Mark Buehrle: The Most Underrated Pitcher in Baseball

Sam FogelgarenCorrespondent IJuly 25, 2009

CHICAGO, IL - JULY 23: Pitcher Mark Buehrle #56 of the Chicago White Sox reacts in celebration after pitching a perfect game against the Tampa Bay Rays at U.S. Cellular Field on July 23, 2009 in Chicago, Illinois. The White Sox defeated the Rays 5-0, as Buehrle became the 18th pitcher in 132 years of major league baseball to throw a perfect game. (Photo by Scott Boehm/Getty Images)

For a man who turned 30 just four months ago, Mark Buehrle has done more with his career than most 30 year olds have done. He's a four time all-star, won a world series and thrown a no-hitter. And let's not forget the perfect game he hurled just a few days ago.

In 10 major league seasons, Buehrle has four all-star game appearances. In 23 seasons, Jamie Moyer has just one.

Buehrle has won a world series. Gaylord Perry, who had 314 wins in a hall of fame career, never won a world series.

Buehrle has thrown a no-hitter and a perfect game. Buehrle joins Sandy Koufax, Addie Joss, Jim Bunning, Randy Johnson and Cy Young as the only pitchers in the history of baseball to throw a no-hitter and a perfect game.

It's also safe to say that Buehrle is the only player ever to get a call from the President of the United States after a perfect game: I doubt Sandy Koufax got a call from Lyndon Johnson after his perfect game.

From all of this information, we can assume that Buehrle, who owns a career winning percentage of .596, is one of the elite pitchers in the game today. While this is true, not enough people know about him, or better yet, know how good he really is.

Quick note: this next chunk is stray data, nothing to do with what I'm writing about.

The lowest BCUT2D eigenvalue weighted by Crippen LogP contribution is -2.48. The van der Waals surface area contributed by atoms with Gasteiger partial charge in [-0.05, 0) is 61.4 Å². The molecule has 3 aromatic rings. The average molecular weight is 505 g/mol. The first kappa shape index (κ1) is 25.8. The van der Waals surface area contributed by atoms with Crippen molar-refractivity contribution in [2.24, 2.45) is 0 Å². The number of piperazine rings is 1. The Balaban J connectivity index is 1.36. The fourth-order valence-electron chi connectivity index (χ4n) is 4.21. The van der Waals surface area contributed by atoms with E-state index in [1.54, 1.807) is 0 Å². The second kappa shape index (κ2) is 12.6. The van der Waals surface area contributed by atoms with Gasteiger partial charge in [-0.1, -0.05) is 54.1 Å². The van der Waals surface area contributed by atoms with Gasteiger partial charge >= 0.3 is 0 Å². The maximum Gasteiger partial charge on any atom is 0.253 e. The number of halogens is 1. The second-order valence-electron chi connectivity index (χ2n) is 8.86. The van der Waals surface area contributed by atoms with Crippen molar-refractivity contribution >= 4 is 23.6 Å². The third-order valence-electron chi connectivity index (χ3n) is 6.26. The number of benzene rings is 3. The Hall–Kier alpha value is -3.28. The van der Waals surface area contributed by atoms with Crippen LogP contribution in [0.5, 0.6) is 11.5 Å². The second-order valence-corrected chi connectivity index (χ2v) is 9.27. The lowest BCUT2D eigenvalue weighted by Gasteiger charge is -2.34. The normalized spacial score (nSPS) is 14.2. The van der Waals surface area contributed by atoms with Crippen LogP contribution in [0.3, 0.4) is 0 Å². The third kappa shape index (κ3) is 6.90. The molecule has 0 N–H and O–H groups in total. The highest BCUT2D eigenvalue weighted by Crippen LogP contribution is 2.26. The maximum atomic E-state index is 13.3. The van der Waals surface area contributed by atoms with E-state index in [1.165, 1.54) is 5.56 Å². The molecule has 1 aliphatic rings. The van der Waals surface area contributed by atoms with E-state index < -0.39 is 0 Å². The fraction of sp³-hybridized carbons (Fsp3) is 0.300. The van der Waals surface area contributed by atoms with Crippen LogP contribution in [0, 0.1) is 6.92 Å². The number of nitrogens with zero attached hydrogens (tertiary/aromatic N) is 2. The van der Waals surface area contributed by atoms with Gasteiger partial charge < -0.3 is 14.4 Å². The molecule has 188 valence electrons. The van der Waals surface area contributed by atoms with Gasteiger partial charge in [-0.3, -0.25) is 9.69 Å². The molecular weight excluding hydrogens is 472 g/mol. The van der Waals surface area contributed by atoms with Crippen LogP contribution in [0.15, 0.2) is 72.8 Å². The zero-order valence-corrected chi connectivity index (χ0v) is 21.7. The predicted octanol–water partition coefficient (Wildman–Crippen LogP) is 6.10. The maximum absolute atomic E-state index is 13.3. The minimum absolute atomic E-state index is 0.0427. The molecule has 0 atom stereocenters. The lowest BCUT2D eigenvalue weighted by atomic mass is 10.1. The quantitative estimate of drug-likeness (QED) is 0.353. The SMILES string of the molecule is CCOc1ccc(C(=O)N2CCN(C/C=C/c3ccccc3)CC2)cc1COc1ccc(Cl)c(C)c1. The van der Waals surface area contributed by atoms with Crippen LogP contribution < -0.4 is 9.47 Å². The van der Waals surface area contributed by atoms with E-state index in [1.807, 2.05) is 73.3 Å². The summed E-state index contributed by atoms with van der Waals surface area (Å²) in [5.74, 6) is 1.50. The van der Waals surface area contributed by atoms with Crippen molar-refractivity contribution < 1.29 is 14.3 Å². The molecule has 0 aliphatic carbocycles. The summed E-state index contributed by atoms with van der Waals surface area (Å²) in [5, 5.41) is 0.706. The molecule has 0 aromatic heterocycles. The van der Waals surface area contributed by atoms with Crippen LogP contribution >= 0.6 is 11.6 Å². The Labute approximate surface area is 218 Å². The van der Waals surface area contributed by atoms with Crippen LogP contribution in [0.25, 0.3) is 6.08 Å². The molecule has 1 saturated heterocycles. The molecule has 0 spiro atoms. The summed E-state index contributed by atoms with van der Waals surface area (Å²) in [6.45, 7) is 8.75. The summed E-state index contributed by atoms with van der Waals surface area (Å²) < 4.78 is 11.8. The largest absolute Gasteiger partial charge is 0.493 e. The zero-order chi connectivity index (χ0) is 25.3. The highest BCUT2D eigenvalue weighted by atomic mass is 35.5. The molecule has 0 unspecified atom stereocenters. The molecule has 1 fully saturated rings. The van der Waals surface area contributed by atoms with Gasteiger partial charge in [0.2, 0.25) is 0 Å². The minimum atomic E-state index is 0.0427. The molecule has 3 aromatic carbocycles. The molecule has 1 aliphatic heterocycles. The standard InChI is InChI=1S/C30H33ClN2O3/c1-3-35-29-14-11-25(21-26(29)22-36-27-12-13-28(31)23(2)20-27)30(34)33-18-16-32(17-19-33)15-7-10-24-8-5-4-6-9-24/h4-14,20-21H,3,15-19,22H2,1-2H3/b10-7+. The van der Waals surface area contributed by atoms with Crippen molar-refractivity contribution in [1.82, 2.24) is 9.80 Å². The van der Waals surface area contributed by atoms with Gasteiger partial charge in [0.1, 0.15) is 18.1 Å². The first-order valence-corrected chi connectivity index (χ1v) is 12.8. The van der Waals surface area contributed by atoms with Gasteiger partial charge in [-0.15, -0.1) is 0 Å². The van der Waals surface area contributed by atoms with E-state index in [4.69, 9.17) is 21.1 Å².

Guys like Randy Johnson, C.C. Sabathia, Roy Halladay and Johan Santana have dominated the 21st century. Buherle's name is never mentioned with the greats of this era, which also includes guys like Greg Maddux, John Smoltz, Tom Glavine and Roger Clemens.

In his nine seasons as a starter, Buehrle has topped an ERA of four only twice. In 2006, he posted an ERA of 4.99 ERA in 2006, which was a career high. The other season was 2003, in which his ERA was 4.14.

Buehrle is freakishly consistent, as we can see. He's posted at least 10 wins each of the last nine seasons, has never had an ERA of over five, and has never given up more than 61 walks in a season, all for a guy who has led the league in innings pitched twice, in 2004 and 2005. And assuming he doesn't get hurt the rest of this season, he will have made at least 30 starts in every season since 2001. Now that's freakishly consistent.

Buehrle led the league in innings pitched in 2004 and 2005, as mentioned above. In 2005, Buehrle threw a remarkable 236 and two thirds innings. The most amazing part of this? He walked just 41 batters. Consider that Matt Clement with the Red Sox in 2006 walked 38 batters, just three less than Buehrle, in 65 and one thirds innings, nearly four times less than the amount of innings that Buehrle pitched.

Mark has done many things that some of the greatest pitchers in baseball have ever done. Some of his accomplishments feature his name on elite lists with guys like Sandy Koufax, Randy Johnson and Cy Young. And I can say with confidence that he is the only guy to receive a call from the acting president after a perfect game, but it would a good idea to give the Schwab a call just to be sure.

And besides the on field success, you don't see Buehrle making a TV show to try to get attention. Buehrle plays baseball, gets his job done, and doesn't worry about being the most famous guy out there. It's guys like Buehrle who should get more credit for doing their job right.

So the next time you hear TO making an episode of his TV show about dropping a game winning touchdown from Trent Edwards, remember how Mark Buehrle forced no extra hoopla for that magnificent perfect game.

And by keeping his mouth shut, Buehrle has done better than TO. Owens gets nationwide criticism and Buehrle gets a call from the president. What would you rather have?